National Apprenticeship Week 2021: Training Manufacturing’s Next Generation of Skilled Talent: Dixon Valve

To commemorate this year’s National Apprenticeship Week (NAW), we are highlighting how Registered Apprenticeship provides a critical talent pipeline that can help address some of our nation’s pressing workforce challenges. From our conversations with manufacturers across Maryland, we know hiring and maintaining a qualified workforce continues to be one of the greatest concerns for our industry. As more experienced workers reach retirement age, more local companies are tasked with having to figure out how to replace this invaluable knowledge and skill within their operations.

In honor of NAW, we visited with three Maryland companies who are turning to Registered Apprenticeship as the long-term solution to this challenge. Earlier this week we highlighted Berry Global and Fabricated Extrusion Company. Next, we learn more about Dixon Valve.


Dixon Valve is a 105-year-old manufacturer and supplier of hose couplings, valves, dry disconnects, swivels, and other fluid transfer and control products. The company employs nearly 1,500 people worldwide, including roughly 350 people at its headquarters in Chestertown on Maryland’s Eastern Shore.

Dixon has believed in the value of apprenticeship for years, and up until 2016 offered its own traditional program. But after learning of the benefits of competency-based programs from MD MEP, the company overhauled not just its apprenticeship program, but ultimately its entire approach to standardizing its work processes and training new employees.

“One of the biggest things MD MEP did was expose us to the value of assessment,” says Eric Lemon, Manufacturing Training Manager. “With competency-based programs, we gained a battery of normed and validated tests that not only help us determine quickly if an employee is a good candidate for an apprenticeship, but also verifies they are gaining the skills we need at each level of the program. They are literally proving their competency on the floor, and it’s being verified and signed off on by someone who is standing right there watching them do it. I’m a huge advocate for competency-based apprenticeship for this type of profession because employers want to know the person is able to do the job.”

Dixon graduated its first class of five journeyman CNC machinists in 2020. They currently have three new apprentices in the CNC program and will soon be expanding to introduce a tool and die program as well.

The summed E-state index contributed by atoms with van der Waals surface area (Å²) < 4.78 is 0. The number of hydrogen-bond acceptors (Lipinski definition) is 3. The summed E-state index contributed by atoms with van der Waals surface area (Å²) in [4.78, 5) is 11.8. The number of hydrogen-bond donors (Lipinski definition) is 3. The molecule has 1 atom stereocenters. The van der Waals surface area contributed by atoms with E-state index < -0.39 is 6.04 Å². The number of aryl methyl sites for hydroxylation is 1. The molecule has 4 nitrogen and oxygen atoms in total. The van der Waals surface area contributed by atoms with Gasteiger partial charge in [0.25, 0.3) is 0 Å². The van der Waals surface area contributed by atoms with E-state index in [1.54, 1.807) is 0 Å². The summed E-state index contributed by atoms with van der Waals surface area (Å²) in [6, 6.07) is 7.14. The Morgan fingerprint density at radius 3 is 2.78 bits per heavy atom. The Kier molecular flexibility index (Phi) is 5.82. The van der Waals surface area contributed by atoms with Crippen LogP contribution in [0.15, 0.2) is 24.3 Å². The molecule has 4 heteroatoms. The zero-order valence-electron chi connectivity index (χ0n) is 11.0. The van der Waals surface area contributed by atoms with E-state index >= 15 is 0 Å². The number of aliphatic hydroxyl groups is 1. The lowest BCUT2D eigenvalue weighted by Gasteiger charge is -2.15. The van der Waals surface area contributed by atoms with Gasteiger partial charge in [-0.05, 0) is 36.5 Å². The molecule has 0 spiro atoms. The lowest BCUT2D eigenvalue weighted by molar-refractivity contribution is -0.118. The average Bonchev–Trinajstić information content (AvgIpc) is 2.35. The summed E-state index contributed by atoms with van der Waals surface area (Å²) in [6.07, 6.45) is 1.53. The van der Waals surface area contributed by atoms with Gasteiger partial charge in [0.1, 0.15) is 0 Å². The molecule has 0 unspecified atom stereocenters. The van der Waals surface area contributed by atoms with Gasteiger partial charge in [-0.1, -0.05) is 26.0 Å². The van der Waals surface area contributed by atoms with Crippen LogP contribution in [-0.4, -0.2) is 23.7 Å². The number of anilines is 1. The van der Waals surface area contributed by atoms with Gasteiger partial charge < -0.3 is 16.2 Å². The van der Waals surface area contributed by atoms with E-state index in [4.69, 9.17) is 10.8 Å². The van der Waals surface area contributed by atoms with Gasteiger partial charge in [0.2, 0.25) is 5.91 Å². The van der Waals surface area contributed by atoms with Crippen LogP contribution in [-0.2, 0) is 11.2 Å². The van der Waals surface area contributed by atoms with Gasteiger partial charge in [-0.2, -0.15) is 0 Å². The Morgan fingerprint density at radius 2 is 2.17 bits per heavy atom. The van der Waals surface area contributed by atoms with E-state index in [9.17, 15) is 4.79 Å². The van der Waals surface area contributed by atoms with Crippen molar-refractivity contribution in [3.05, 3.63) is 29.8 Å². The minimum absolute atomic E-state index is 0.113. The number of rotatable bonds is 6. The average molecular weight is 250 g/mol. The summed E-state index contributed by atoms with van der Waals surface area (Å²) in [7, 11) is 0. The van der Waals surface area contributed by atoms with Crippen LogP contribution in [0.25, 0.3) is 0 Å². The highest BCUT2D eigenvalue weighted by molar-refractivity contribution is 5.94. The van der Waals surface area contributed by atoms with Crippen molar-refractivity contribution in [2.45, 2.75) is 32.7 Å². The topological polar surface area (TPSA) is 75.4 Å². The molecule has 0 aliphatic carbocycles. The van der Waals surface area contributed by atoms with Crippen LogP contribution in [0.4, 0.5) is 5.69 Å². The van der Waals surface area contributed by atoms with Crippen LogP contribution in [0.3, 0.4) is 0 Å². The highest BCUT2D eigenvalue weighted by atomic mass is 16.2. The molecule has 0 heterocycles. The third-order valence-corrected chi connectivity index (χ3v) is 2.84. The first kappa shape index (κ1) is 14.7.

“We started working with MD MEP on competency-based programs in 2016, and what has grown out of it is a comprehensive manufacturing training initiative – not just for CNC machinists, but now we’re looking at other areas like tool and die, assembly, utility, welding and more,” says Lemon.

“We now have documented processes dictating all our work and training procedures, including when these policies are reviewed and updated, who’s allowed to create work, how we disseminate these processes on the floor, how we train – and it’s all been a direct result of apprenticeship.”

Standardizing these processes not only helps build career pathways for Dixon’s employees, but also helps document the valuable knowledge that resides within the company’s most senior experts, including the tool and die makers.

“Most of the knowledge in our tool and die department resides within two individuals, and we need a way to capture their knowledge, or we risk having a huge gap once they age out of the business,” says Lemon. “We’re seeing that in trades across the board in the U.S. – when a person in a skilled profession retires, there’s a huge hole left behind. That’s why we’ve tried for years to shine a light on the value of learning a trade and raising awareness for career paths in manufacturing that don’t necessarily require four-year degrees or master’s degrees. Apprenticeship benefits both us as an organization, as we can grow our talent internally, and the employee, who can grow their skills and advance their career in a structured fashion.”

As a manufacturing training expert who is responsible for maintaining his company’s workforce, Lemon believes any manufacturer in Maryland would benefit from paying more attention to their strategic organizational development.

“Our company is 105 years old, so we’ve obviously been successful throughout our history. But through apprenticeship, MD MEP taught us how important it is to focus on things like strategic workforce development, career pathing, employee retention – it really all comes down to workforce,” he says. “If we can realize the level of value we’ve gotten out of MD MEP, I can imagine a lot of manufacturers in Maryland would do well to spend some time with them and hear what they have to say – particularly around workforce.”

To learn more about training your company’s next generation of talent through apprenticeship, please contact MD MEP at 443-343-0085 or